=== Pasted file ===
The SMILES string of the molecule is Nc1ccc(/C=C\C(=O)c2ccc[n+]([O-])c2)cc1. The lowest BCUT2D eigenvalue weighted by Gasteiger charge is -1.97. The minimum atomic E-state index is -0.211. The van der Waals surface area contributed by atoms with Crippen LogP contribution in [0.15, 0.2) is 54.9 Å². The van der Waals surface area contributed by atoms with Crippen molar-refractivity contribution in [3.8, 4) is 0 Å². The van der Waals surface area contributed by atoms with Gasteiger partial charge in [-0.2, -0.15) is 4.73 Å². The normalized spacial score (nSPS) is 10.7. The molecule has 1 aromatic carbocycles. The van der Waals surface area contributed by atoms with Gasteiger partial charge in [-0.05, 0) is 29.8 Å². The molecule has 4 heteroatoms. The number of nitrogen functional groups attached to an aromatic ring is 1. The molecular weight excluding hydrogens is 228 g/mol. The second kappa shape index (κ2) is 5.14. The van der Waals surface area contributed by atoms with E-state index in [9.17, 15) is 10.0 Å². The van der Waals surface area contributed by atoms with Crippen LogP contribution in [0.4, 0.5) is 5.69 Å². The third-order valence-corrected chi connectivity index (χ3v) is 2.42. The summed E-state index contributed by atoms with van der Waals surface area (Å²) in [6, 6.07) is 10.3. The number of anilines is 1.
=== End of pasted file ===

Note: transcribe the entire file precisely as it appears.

The SMILES string of the molecule is Nc1ccc(/C=C\C(=O)c2ccc[n+]([O-])c2)cc1. The lowest BCUT2D eigenvalue weighted by Gasteiger charge is -1.97. The minimum atomic E-state index is -0.211. The van der Waals surface area contributed by atoms with Crippen LogP contribution in [0.15, 0.2) is 54.9 Å². The van der Waals surface area contributed by atoms with Crippen molar-refractivity contribution in [3.8, 4) is 0 Å². The van der Waals surface area contributed by atoms with Gasteiger partial charge in [-0.2, -0.15) is 4.73 Å². The normalized spacial score (nSPS) is 10.7. The molecule has 1 aromatic carbocycles. The van der Waals surface area contributed by atoms with Gasteiger partial charge in [-0.05, 0) is 29.8 Å². The molecule has 4 heteroatoms. The number of nitrogen functional groups attached to an aromatic ring is 1. The molecular weight excluding hydrogens is 228 g/mol. The second kappa shape index (κ2) is 5.14. The van der Waals surface area contributed by atoms with E-state index in [9.17, 15) is 10.0 Å². The van der Waals surface area contributed by atoms with Crippen LogP contribution in [0.4, 0.5) is 5.69 Å². The third-order valence-corrected chi connectivity index (χ3v) is 2.42. The summed E-state index contributed by atoms with van der Waals surface area (Å²) in [6, 6.07) is 10.3. The number of anilines is 1.